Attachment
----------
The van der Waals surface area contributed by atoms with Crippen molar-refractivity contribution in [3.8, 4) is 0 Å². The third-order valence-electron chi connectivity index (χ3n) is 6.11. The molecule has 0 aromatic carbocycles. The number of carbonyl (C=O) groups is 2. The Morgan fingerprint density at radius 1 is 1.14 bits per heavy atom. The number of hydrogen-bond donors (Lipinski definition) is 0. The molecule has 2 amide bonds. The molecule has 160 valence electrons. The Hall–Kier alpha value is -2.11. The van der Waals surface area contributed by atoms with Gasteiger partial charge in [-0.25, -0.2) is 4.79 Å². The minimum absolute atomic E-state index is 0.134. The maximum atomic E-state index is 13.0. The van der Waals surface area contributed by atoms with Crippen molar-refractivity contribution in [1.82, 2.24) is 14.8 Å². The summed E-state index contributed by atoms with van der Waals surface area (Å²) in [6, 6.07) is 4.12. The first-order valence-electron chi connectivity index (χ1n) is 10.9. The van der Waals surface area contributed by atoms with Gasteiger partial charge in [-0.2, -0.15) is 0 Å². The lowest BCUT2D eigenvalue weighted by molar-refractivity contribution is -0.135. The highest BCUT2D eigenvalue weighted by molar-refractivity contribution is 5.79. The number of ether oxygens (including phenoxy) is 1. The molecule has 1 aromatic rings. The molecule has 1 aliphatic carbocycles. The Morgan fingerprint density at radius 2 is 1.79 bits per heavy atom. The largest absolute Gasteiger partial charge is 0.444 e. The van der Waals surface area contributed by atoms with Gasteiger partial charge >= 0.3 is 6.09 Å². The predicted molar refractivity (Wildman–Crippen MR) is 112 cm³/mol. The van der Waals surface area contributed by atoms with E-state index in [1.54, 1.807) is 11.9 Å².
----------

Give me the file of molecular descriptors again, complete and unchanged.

The van der Waals surface area contributed by atoms with Crippen molar-refractivity contribution in [3.8, 4) is 0 Å². The third-order valence-electron chi connectivity index (χ3n) is 6.11. The molecule has 0 aromatic carbocycles. The number of carbonyl (C=O) groups is 2. The Morgan fingerprint density at radius 1 is 1.14 bits per heavy atom. The number of hydrogen-bond donors (Lipinski definition) is 0. The molecule has 2 amide bonds. The molecule has 160 valence electrons. The Hall–Kier alpha value is -2.11. The van der Waals surface area contributed by atoms with Gasteiger partial charge in [-0.25, -0.2) is 4.79 Å². The minimum absolute atomic E-state index is 0.134. The maximum atomic E-state index is 13.0. The van der Waals surface area contributed by atoms with Crippen molar-refractivity contribution in [1.82, 2.24) is 14.8 Å². The summed E-state index contributed by atoms with van der Waals surface area (Å²) in [6, 6.07) is 4.12. The first-order valence-electron chi connectivity index (χ1n) is 10.9. The van der Waals surface area contributed by atoms with Gasteiger partial charge in [-0.2, -0.15) is 0 Å². The lowest BCUT2D eigenvalue weighted by molar-refractivity contribution is -0.135. The highest BCUT2D eigenvalue weighted by molar-refractivity contribution is 5.79. The number of ether oxygens (including phenoxy) is 1. The molecule has 1 aromatic rings. The molecule has 1 aliphatic carbocycles. The Morgan fingerprint density at radius 2 is 1.79 bits per heavy atom. The largest absolute Gasteiger partial charge is 0.444 e. The van der Waals surface area contributed by atoms with Gasteiger partial charge >= 0.3 is 6.09 Å². The predicted molar refractivity (Wildman–Crippen MR) is 112 cm³/mol. The van der Waals surface area contributed by atoms with E-state index in [1.54, 1.807) is 11.9 Å².